The taste of the pineapple has made me miss India, which I’ve typically visited as a tourist many times during the last decade and a half. Now, is a great time to be in India, just before the summer heat arrives. All the versions of tropical fruits – bananas, pineapple, papaya – taste so much better in India. What I can get here in New York just don’t taste the same: the fruits mere pallid imitations of the real thing. I think that’s because India, for all the problems it still has with wasting food as it travels from source to table, the distance food travels to get from farmers to consumers is far less than it does in the U.S. Indian agricultural production is still distributed throughout the country, Fewer miles mean food is fresher, and better tasting. I should mention that even residents of the vast city of Calcutta enjoy access to very fresh food and vegetables, at cheap prices, much of which is brought to the city from where it’s grown in the surrounding wetlands via small vehicles and bicycles – although I understand that this food distribution system was disturbed first by COVID lockdowns and then by cyclone Amphan that slammed West Bengal in May – the worst such storm since the 18th century (see Climate Change: Hurricanes Getting Stronger; Cyclone Amphan Pummels Bengal).
While I’m discussing the lusciousness of Indian fruits, I must mention mangoes – a culinary consolation that makes it easier to endure the braising of a Calcutta summer. Mangoes I’ve eaten in the U.S. fall far, far short of the Indian ideal. They’re rarely properly ripened, and they lack the complexity of a Himsagar or Langra – and don’t achieve the perfection of mangoes I’ve been gifted by friends whose families still grow traditional varieties, because their taste is so magnificent even though they’re unsuited suited to commercial production.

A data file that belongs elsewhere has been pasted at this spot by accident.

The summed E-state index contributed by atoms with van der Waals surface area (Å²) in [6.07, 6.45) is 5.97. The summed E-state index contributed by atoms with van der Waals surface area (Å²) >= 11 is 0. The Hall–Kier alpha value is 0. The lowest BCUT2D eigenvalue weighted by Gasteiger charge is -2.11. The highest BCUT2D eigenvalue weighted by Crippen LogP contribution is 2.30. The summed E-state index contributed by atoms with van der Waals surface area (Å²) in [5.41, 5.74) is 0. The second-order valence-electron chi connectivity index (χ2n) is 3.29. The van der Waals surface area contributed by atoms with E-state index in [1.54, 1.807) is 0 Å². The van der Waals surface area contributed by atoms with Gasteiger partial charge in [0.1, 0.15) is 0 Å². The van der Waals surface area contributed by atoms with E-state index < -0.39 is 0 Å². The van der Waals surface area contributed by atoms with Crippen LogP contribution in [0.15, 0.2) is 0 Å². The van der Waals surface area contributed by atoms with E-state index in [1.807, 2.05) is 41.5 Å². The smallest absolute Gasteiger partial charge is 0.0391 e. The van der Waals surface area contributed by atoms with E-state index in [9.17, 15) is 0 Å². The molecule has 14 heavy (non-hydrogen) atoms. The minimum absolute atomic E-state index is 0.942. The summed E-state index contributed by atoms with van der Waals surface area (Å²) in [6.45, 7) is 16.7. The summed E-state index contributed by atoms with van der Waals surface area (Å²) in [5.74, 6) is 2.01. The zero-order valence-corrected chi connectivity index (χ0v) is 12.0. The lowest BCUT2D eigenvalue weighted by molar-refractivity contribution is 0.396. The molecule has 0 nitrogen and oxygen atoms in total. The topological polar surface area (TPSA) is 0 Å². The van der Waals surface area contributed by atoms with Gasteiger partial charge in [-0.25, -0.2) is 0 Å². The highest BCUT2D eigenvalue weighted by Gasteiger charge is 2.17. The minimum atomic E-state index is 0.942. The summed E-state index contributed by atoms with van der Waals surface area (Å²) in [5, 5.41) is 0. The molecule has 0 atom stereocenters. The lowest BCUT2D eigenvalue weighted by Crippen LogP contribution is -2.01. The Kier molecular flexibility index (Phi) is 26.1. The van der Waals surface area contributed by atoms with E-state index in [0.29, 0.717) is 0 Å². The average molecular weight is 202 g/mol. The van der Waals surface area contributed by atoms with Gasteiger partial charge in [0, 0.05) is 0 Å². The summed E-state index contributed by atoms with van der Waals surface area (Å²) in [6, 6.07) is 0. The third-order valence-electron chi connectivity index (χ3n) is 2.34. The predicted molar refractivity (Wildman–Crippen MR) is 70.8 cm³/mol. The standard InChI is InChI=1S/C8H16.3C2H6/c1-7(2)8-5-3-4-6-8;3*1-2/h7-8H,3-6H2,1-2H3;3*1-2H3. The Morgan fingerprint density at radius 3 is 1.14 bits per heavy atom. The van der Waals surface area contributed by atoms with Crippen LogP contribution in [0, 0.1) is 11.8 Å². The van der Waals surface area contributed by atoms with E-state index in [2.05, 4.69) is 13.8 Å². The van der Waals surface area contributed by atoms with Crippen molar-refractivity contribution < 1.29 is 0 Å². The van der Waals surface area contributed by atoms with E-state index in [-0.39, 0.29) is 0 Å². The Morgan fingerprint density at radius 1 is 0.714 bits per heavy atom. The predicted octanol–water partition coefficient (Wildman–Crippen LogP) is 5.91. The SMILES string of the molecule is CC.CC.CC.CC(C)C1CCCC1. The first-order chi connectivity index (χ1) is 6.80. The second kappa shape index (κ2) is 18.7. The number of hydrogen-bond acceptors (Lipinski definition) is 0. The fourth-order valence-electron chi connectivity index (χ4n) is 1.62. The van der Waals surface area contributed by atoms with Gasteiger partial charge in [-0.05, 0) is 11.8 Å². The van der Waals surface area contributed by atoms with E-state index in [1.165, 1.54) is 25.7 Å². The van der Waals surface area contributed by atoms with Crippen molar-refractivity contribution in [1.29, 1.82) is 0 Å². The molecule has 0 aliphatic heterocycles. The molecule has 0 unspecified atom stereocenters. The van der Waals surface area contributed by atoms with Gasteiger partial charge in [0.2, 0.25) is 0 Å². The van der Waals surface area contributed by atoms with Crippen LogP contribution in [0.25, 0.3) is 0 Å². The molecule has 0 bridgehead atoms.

(And, allow me to digress for a moment, and forestall the inevitable comment from one of our Indian readers, and make it clear I deliberately ignored the alfonso, often extolled as the king of mangoes – although I think it’s over-rated, too large, too sweet, entirely one-dimensional. And I’ll offer a hypothesis as to why it enjoys such a fine reputation: it’s a Bombay specialty. And residents of that city are not known for being shy and retiring. It’s no accident that Bombay is home to Bollywood (For more on types of mangoes, see From Alphonso to Dasheri to Langra: 10 types of mangoes and how to identify them).
I’ll now head away from my mango memories and back to my subject: my pineapple. I admit that my purchase of that fruit is in one sense wasteful: it traveled far to get to me. Alas, so did much of the other fruit and veg we’ve eaten since December. I see no way around that during this time of pandemic. if I want to each fish fruit and veg.
But if I’m going to be wasteful on the food miles front, I’m not going to be wasteful along the rotted food dimension. Nor will I waste any part of that pineapple.
So, applying a variant of that Henderonian principle to my pineapple – and employing my newly-cultivated skill at fermenting food – just as soon as I load this post, I’m going to make tepache – a Mexican specialty made from the skin of a whole pineapple. Alternatively, one can ferment bananas- one of the most wasted foods on the planet, and there’s of course only so much banana bread one can make; tepache can also be made from banana skins as well My recipe comes from the Fermentation: River Cottage Handbook No.18, and includes filtered water, brown sugar, ginger root, cloves, cardamom pods, and a cinnamon stick.
This only takes a day or two to ferment: I’ll report back sometime on the success of this project.